Interns are trained and supervised in performing the majority of our programmatic work in collaboration with people in women's prisons. Generally, intern responsibilities fall into one or more of three categories: direct legal services, prison abolition campaigns, and human rights documentation.
Direct Legal Services:
Justice Now interns work closely with Justice Now staff members to provide clients with direct legal services in the following areas: emergency/life threatening medical crisis and compassionate release (the early release of people who either are terminally ill with six or fewer months to live or permanently, totally incapacitated due to a medical condition). Interns take on their own caseloads and are responsible for interviewing clients in prison (on prison visits escorted by staff), advocating for clients' medical needs and for their compassionate release where appropriate, and researching and securing alternative placements in hospices, nursing homes, or arranging other palliative end-of-life care in clients' homes. We also provide legal resources to assist people in California women's prisons in safeguarding their legal and human rights, including self-help materials created in partnership with people in prison to address the many issues about which we regularly received inquiries. Interns are closely supervised so they have assistance and mentorship throughout their work.
Prison Abolition Campaigns:
Justice Now interns collaborate with people in California's women's prisons and communities outside to challenge prison expansion and promote alternatives to the prison industrial complex. This program area involves organizing, policy, and public education campaigns. One of our ongoing campaigns is called Let Our Families Have a Future. This campaign is focused on highlighting and ending the many ways that people's right and ability to form a family are interrupted and destroyed by the prison system (including, but not limited to: being imprisoned during reproductive and family formation years, sterilization during the birthing process, and sterilization during other operations without fully informed consent). Additionally, Justice Now works with people in women's prisons and allies outside prison to end prison and jail expansion. Through our Gender Justice campaign, we oppose Gender Responsive strategies that both justify prison and jail expansion and harm people in women's prisons. We also challenge prison overcrowding in California and seek to dramatically reduce the number of people in California prisons by working with people in women's prisons to develop clear messaging that promotes release from prison rather than prison expansion.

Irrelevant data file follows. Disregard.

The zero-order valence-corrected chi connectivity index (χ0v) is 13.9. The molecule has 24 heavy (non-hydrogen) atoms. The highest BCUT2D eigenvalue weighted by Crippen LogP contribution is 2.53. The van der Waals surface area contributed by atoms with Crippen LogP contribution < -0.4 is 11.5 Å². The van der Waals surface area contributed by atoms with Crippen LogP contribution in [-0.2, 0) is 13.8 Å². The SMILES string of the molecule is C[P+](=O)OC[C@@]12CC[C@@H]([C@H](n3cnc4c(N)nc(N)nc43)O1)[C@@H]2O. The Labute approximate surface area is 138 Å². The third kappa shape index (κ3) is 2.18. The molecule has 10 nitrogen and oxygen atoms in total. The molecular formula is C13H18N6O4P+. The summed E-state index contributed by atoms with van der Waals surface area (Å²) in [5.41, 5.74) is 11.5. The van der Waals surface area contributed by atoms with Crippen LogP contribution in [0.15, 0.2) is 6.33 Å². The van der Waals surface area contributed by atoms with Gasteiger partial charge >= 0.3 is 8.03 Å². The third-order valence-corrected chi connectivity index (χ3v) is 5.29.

Human Rights Documentation Program:
In 2003, we launched our peer-based Human Rights Documentation Program, a legal project in partnership with people in women's prisons to educate the public on how prisons damage communities of color through human rights violations. We use our human rights documentation to challenge policies harming people in prison and their families. We provide information on human rights law and documentation to people in women's prisons and collaborate with them to document human rights abuses in prison under international law. We produce and publicize reports on prison conditions to challenge imprisonment through our campaign and policy work. Issues we have focused on include: the inadequate care provided to pregnant, birthing, and postpartum individuals and the inadequate response to the widespread infection of Hepatitis C. Our most recent focus has been on abuses impacting reproductive health and the right to family, and our work in this area has gained the attention of state legislators, allies across the country, and the United Nations.